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Brian Dougherty

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Brian Dougherty last won the day on December 3 2021

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About Brian Dougherty

  • Birthday July 11

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  • Gender
    Male
  • Location
    West Central Indiana, USA
  • Interests
    Just about anything that lets me work with my hands.

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  1. Ha, I'm just getting to 20 years of bench dust. In my case it is under about 20 years of tool accumulations on the bench... I would have guessed the 20tpi was too fine, but I have the lines on sawmilled lumber in mind. That is probably much coarser than what you guys are trying to replicate
  2. Alan, That might look a little closer if the surface was sanded to a relatively coarse grit with the scratch line running the length of the piece before you went at it with a the checkering file, then if you ran the file at a slight slant to mimic the forward feed through the bandsaw.
  3. I think you are seeing the shadow of the blade.
  4. You don't need 1% to make a good blade. In fact, anything over about 0.80 to 0.84% starts to get more difficult to heat treat. Opinions vary on the minimum amount of carbon, but a lot of people call 0.6% a good starting point. Again, I think your bolts are a fine way to get your feet wet. When you get tired of turning them into blades, you'll find they make dandy punches and hot chisels
  5. Welcome to the madness I don't get using facebook groups for things like this. That just doesn't work as well as a forum format where material is searchable and indexable. I guess I'm getting too old, but IMNSHO, you are in the right place now. That looks like a good start to forging blades. There is no point to picking it apart as we all need to get our feet wet somewhere, and you probably know where at least 80% of the improvements need to be made. As you pointed out, you've already learned the cost of making hammer marks that are too deep I'm not su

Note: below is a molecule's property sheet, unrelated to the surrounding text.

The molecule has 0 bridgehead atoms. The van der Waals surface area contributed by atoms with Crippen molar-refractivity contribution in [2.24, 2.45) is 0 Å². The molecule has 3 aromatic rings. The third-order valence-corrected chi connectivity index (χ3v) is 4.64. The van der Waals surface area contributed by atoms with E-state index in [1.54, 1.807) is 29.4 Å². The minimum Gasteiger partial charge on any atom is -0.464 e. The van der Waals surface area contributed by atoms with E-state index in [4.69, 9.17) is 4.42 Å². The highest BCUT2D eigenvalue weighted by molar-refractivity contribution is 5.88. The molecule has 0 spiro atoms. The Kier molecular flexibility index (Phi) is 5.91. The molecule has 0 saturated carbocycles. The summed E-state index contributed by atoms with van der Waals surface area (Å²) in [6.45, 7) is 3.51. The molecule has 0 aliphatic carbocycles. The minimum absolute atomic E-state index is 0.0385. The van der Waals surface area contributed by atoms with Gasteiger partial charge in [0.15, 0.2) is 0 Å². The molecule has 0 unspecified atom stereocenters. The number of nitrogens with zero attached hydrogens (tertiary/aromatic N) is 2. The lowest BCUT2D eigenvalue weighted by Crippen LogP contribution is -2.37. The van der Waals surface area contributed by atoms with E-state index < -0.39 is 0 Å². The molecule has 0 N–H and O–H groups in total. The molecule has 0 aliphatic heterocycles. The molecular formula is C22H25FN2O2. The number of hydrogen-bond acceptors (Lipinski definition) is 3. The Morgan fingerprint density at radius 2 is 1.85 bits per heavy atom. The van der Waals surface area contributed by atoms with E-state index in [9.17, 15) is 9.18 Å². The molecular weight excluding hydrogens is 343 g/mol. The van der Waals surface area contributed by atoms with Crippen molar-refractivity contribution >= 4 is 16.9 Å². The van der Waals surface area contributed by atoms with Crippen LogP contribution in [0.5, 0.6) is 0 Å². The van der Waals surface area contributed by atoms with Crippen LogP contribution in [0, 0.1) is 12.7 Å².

6. I'd also vote for those being spots that didn't harden. When I switched to 1084 in my pattern weld mix from the 1095 I had been using, I had a couple stumbles where I didn't have the blade quite hot enough to get the hardness I was expecting. I ended up bumping my oven up 50 degrees F and my problems went away. I'm not very familiar with 80CrV2, but you may be in a similar edge case. WRT the crosses: You and I are in the same climate. I don't know if your shop is heated, but I've noticed that my etches take far longer when my shop gets cold. My 10 minutes cycles in the summer
  7. I agree with what has been pointed out above. However, on a positive note I think there is a lot to like about it as well. The grind is very even and well executed even if it is a bit of a noob grind. Also, the fit and finish of the handle components looks pretty good from what I can see. It looks like you might have benefited from going a little higher in grits when polishing the handle materials, but I don't see any ugly gaps between the wood, spacer, and guard. The central pin look a bit large for my taste, but pretty well executed otherwise.
  8. Your epoxy may be a bit too old. Additionally, not all epoxies are created equal. Some brands just don't work well. Other than that, copper to g10 should be pretty easy, and your prep sounds good to me.
  9. That is a pretty cool repair, and makes the anvil pretty special. What is going on with the "Glob" in the hollow under the foot? Is that part of the repair process? It looks like someone put a pin the top half, and peened it over under the bottom half.
  10. Nice Bill, I like how the patterns worked out on those.
  11. Good luck on getting it. That big cavity on the bottom probably makes it an anvil shooters dream, so I hope you get it instead Shea butter and vinegar? What's that guy into?
  12. Cool! I would probably have to do the same as Don
  13. Well, I sort of meant both. Iron filings are cheap, and finer so I thought they would be easier to use in flux than drill swarf. However, I also assumed iron filings were not really pure iron, and were either cast iron or steel. I may be wrong about the last part.
  14. Curious why cast iron swarf rather than iron filings? Good on you for sharpening your twist drills by hand. I'm not very good at doing that, and have to resort to a drill doctor.
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